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Rise of Structured Products in Wealth Management

Credit crisis in 2008 highlighted the risks associated with complex derivatives and securitization. However complex and exotic derivatives have also helped to diversify risks in the form of structured products that form part of alternative investments in wealth management. Above Pic Source: Credit Suisse

Structured products, as described by the Financial Industry Regulatory Authority (FINRA), are securities derived from or based on a single security, a basket of securities, an index, a commodity, a debt issuance and/or a foreign currency and swaps. Structured products can be a plain vanilla product (composed of zero-coupon bond and put/call options) or can have exotic options (digital options, look back or knock out structures) and can be principal and non-principal protected. Structured products could range from simple index-linked structures which are principal-protected to non-principal protected structures having credit default swaps as an underlying asset class. Globally, low-interest rates have driven investors in search of high yield products apart from traditional asset classes like equities, fixed income, and real estate.

Structured products are one of the fastest-growing products in alternative investments especially in Asia in private banking and wealth management for high net worth investors (HNI investors with an investable surplus of USD 1 million). Structured products help investors to diversify their risk and form an important asset class in Markowitz’s portfolio theory of efficient frontier. Structured products can also be tailor-made by asset managers for investors (HNI/UHNI) depending on their risk profile, investment horizon, and view of the underlying index. Moreover, structured products appeal to the growing investment savvy investors who are themselves sophisticated enough to understand complex derivative structures and investment strategies.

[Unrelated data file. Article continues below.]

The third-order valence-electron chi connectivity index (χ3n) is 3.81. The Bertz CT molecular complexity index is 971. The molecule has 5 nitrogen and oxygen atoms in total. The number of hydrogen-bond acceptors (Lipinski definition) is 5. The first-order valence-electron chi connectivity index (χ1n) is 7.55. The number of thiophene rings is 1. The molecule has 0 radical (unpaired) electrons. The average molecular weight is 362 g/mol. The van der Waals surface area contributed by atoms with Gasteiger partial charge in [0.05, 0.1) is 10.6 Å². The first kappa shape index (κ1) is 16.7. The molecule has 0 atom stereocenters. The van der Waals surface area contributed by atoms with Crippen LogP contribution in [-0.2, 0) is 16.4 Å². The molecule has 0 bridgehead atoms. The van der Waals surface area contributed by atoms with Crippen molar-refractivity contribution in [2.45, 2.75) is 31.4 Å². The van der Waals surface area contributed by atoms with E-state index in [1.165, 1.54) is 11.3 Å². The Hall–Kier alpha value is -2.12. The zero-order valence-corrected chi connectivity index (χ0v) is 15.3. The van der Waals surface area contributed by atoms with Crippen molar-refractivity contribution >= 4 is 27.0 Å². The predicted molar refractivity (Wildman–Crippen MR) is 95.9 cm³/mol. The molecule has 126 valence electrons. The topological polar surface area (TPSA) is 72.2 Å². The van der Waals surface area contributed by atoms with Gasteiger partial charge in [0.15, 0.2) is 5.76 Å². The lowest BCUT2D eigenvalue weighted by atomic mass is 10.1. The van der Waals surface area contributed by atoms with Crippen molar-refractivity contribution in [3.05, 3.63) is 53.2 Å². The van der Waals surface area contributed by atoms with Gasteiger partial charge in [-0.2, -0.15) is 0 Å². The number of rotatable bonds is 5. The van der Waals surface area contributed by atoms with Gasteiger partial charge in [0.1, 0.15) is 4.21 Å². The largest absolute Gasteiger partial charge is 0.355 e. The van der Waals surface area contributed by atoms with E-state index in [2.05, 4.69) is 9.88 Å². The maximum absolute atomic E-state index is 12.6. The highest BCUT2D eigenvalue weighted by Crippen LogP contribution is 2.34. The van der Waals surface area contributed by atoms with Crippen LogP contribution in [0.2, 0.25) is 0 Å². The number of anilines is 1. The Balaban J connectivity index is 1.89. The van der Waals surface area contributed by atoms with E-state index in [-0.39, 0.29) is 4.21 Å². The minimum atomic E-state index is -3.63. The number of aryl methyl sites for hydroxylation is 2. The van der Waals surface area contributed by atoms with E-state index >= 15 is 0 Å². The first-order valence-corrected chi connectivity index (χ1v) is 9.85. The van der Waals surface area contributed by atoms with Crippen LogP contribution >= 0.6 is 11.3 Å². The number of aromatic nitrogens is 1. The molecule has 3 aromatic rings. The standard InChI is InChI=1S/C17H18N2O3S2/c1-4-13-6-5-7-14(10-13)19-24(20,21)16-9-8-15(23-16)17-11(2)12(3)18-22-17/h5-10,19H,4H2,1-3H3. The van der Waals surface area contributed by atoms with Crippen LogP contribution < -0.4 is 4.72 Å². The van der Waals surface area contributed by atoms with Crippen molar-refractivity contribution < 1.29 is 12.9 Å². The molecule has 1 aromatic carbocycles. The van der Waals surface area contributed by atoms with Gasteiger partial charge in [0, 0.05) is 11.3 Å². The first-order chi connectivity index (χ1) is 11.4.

According to Credit Suisse, global wealth is $253T with Asia especially China as the biggest growth market and not surprisingly has the second-highest number of millionaires next to the United States. After credit crises, the appeal of complex structured products which are more common in the United States and Europe is on a decline with simpler vanilla structure products being favored especially in Asia. Strict rules and regulations against complex derivatives and nonexistent CDS market except for a few blue-chip companies and non-convertibility of currency esp. in India limit the scope of complex structured products in emerging markets. In India, about 90% of the structure products are equity-linked products to Nifty while in China trusts and vanilla structures are sold routinely in unregulated shadow banking.

Going forward as capital markets especially the derivative markets develop and become more complex in emerging markets like China and India and as investors become more investment savvy, structured products will play a pivotal role as a diversification option compared to traditional asset classes like equities and fixed income. According to Warren Buffett derivatives might be financial weapons of mass destruction but when used judiciously it helps to diversify risk and add liquidity to the system.

The richest 1% of the world’s population now owns 50% of its total wealth, according to Credit Suisse. Why?? Is this information not disturbing?


The report has been edited for spell checks and the tutorial added since its original publication.


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